Eurosatory conference: "Strategic Landpower for the 21st Century" Conference-debate
Landpower has long been dissociated from "strategic forces", as these generally refer to long-range and/or high-yield strike capabilities.However, the recent military commitments contest this notion and highlight the current and future strategic value of landpower.
Although the first and foremost domain in the history of warfare, Landpower has long been dissociated from “strategic forces”, as these generally refer to long-range and/or high-yield strike capabilities. This notion however, is now being challenged in the light of recent military engagements and the future operational environment. From the growing contest in air, sea and cyber commons to the renewed need for land-based reassurance and deterrence-related missions, not forgetting the persistent problem of stabilization and unconventional warfare, as well as the integrating challenge of multi-domain operations, time has come, to reassert the strategic value of land forces.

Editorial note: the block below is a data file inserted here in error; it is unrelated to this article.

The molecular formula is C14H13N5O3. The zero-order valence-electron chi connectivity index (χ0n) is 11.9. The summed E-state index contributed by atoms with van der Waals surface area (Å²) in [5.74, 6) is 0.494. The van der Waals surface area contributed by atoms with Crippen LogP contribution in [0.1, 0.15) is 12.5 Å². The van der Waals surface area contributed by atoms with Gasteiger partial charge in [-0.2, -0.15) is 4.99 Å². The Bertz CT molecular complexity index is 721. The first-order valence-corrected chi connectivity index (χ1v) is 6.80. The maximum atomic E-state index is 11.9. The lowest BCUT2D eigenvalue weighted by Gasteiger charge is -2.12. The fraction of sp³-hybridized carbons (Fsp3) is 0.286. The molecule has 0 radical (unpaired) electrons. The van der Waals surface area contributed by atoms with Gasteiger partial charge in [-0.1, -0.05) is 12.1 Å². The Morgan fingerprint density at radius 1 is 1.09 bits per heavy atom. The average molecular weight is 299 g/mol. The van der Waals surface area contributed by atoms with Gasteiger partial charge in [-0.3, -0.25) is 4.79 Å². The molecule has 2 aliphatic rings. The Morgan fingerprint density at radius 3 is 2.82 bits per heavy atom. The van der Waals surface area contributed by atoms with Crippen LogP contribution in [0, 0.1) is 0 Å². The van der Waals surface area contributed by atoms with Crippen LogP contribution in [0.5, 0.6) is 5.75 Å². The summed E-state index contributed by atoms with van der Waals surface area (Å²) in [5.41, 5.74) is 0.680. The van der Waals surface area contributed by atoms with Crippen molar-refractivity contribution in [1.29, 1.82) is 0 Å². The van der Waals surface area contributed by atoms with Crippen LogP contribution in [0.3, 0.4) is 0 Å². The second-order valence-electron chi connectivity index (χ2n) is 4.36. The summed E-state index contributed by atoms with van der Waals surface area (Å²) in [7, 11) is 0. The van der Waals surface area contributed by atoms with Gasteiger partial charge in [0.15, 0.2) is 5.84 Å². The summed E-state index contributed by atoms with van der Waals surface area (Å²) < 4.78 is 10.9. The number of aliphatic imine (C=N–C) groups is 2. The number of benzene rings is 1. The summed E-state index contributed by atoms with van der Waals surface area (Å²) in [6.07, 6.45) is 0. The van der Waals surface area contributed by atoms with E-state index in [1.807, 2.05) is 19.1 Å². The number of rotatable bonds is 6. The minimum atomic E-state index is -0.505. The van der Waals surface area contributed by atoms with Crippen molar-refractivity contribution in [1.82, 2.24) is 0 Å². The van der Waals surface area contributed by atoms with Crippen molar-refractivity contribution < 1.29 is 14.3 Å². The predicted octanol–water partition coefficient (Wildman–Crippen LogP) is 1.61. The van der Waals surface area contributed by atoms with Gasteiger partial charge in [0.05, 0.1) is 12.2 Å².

Elie Tenenbaum, Research fellow at IFRI's Security Studies Center, coordinator of the Defense Research Unit (LRD)
Lieutenant-General (US) Cavoli, Commanding General of US Army Europe
Lieutenant-General (FR/ RET) Yakovleff, member of the NATO Senior Expert Group (SEG), Senior mentor for the French Ecole de guerre and for the Centre des hautes études militaires (CHEM)
Moderator : Corentin Brustlein, Research fellow, Head of the Security Studies Center, head of the institute’s Deterrence and Proliferation program
Contact Ifri : firstname.lastname@example.org
Although the first and foremost domain in the history of warfare, Land power has been dissociated from the concept of “strategic forces” for some time now, as these generally referred to long-range and/or high-yield strike capabilities, above all nuclear weapons.